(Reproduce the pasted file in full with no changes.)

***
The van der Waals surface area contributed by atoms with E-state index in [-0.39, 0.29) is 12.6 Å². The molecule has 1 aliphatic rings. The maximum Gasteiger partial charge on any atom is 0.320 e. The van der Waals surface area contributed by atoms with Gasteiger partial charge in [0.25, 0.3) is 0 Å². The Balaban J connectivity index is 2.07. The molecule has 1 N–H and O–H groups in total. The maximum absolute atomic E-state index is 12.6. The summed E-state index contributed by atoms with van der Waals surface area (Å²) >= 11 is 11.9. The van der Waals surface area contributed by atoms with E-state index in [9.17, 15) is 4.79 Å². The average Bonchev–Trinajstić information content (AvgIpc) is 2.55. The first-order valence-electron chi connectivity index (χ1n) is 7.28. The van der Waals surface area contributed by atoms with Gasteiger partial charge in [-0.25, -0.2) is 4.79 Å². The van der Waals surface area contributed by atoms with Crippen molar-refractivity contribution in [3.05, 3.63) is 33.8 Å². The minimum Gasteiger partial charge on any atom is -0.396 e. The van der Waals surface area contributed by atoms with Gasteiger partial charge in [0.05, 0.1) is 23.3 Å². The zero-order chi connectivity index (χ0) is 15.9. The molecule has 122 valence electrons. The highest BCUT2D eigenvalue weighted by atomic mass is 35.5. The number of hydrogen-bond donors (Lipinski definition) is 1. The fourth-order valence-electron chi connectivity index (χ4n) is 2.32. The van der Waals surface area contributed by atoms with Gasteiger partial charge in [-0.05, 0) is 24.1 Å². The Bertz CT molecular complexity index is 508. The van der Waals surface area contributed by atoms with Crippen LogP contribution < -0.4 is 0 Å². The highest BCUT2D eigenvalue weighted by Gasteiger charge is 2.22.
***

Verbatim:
The van der Waals surface area contributed by atoms with E-state index in [-0.39, 0.29) is 12.6 Å². The molecule has 1 aliphatic rings. The maximum Gasteiger partial charge on any atom is 0.320 e. The van der Waals surface area contributed by atoms with Gasteiger partial charge in [0.25, 0.3) is 0 Å². The Balaban J connectivity index is 2.07. The molecule has 1 N–H and O–H groups in total. The maximum absolute atomic E-state index is 12.6. The summed E-state index contributed by atoms with van der Waals surface area (Å²) >= 11 is 11.9. The van der Waals surface area contributed by atoms with E-state index in [9.17, 15) is 4.79 Å². The average Bonchev–Trinajstić information content (AvgIpc) is 2.55. The first-order valence-electron chi connectivity index (χ1n) is 7.28. The van der Waals surface area contributed by atoms with Gasteiger partial charge in [-0.25, -0.2) is 4.79 Å². The van der Waals surface area contributed by atoms with Crippen molar-refractivity contribution in [3.05, 3.63) is 33.8 Å². The minimum Gasteiger partial charge on any atom is -0.396 e. The van der Waals surface area contributed by atoms with Gasteiger partial charge in [0.05, 0.1) is 23.3 Å². The zero-order chi connectivity index (χ0) is 15.9. The molecule has 122 valence electrons. The highest BCUT2D eigenvalue weighted by atomic mass is 35.5. The number of hydrogen-bond donors (Lipinski definition) is 1. The fourth-order valence-electron chi connectivity index (χ4n) is 2.32. The van der Waals surface area contributed by atoms with Gasteiger partial charge in [-0.05, 0) is 24.1 Å². The Bertz CT molecular complexity index is 508. The van der Waals surface area contributed by atoms with Crippen LogP contribution < -0.4 is 0 Å². The highest BCUT2D eigenvalue weighted by Gasteiger charge is 2.22.